It’s the 14th of February and people are celebrating Saint Valentine’s Day all around the world. According to sources, Geoffrey Chaucer was the first to link Saint Valentine with romance in the Middle Ages. Stories developed over time of a ‘High Court of Love’ where ten to sixty ladies would meet on the 14th February each year to rule on issues related to love, such as a lady’s behaviour towards a nobleman of rank! The thought of ending up in such a Court would seem absurd in today’s times, but what about the Employment Tribunal?
It’s not surprising that many relationships start in work, considering we spend a substantial amount of our days working closely with our colleagues. This can at times have a positive impact on the workplace, such as an increase in morale and productivity. But what happens when things turn sour or an employee is in receipt of some unwanted red roses and attention?
A misuse of time and inappropriate behaviour (wanted or unwanted) could lead to poor performance in the workplace and/or an uncomfortable working environment. Such circumstances can give rise to complaints such as bullying and sexual harassment. It can also lead to the risk of an unfair dismissal claim where an employer is faced with having to dismiss employees as a result of the impact on other colleagues, the workplace, or their work itself.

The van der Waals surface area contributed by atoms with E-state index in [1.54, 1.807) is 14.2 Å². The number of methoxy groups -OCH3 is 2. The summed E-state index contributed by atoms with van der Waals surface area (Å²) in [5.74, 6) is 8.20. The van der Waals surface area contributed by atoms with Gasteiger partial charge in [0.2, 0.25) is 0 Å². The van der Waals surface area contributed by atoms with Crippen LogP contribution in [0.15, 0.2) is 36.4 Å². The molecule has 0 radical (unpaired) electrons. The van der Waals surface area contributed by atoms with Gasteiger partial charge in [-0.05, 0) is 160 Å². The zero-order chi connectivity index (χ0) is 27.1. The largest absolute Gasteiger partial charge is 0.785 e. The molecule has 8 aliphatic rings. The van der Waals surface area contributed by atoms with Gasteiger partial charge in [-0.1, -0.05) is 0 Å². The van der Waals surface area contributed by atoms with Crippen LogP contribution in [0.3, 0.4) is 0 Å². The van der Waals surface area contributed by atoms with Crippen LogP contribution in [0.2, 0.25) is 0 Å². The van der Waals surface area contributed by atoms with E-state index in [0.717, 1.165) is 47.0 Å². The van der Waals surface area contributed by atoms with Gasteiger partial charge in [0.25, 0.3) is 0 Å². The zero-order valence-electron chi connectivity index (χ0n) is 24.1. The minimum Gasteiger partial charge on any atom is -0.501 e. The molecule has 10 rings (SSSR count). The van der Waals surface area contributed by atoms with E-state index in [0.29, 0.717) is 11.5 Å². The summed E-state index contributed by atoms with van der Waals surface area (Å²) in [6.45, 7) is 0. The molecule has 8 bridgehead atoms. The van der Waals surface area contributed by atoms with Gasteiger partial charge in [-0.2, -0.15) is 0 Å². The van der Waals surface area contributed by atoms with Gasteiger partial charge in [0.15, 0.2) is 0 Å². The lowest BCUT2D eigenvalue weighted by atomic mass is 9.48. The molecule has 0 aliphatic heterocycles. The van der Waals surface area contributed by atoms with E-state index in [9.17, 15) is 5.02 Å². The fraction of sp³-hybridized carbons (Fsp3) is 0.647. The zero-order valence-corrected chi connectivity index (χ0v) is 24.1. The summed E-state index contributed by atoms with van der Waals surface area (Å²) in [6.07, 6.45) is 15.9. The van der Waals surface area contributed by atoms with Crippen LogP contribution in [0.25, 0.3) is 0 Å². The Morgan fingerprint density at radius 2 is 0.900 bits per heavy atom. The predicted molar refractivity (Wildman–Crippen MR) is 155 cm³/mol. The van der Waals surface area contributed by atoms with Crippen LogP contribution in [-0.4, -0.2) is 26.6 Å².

Employers could also receive complaints of less favourable treatment compared with a colleague who is in a relationship with a senior member of staff. Alternatively, on the breakdown of such a relationship, an employer could face the risk of a sex discrimination claim should they decide to move a more junior female employee to another department in an attempt to deal with a relationship breakdown.
A solution for employers?
It is impossible to prevent employees from falling in love, but it is possible to put steps in place to limit the risks of problems arising. It is imperative that employers have robust bullying and harassment policies and procedures in place to deal with situations where things go wrong and to adequately train employees on its content. Employers should be aware that they can be liable for discriminatory acts that take place by employees during the course of employment, regardless of whether they have knowledge of the employee’s conduct. Taking all reasonable steps to prevent discrimination happening can provide a defence for an employer in such circumstances.
Some employers have attempted to enforce a ban on workplace relationships, but such policies are unlikely to work or be enforceable. Further, employers should have regard to an employee’s right to respect for private and family life; any such ban would potentially be a breach of their human rights. They also create the possibility that an employee could be dismissed for falling in love!
Employers should look to consider softer measures to deal with when a personal relationship breaks down, such as mediation to rebuild the working relationship. It is key to ensure that both parties are treated equally, regardless of their status within the organisation.
Relationships in the workplace are inevitable, but instead of ignoring this fact, employers should be proactive in preventing the associated risks.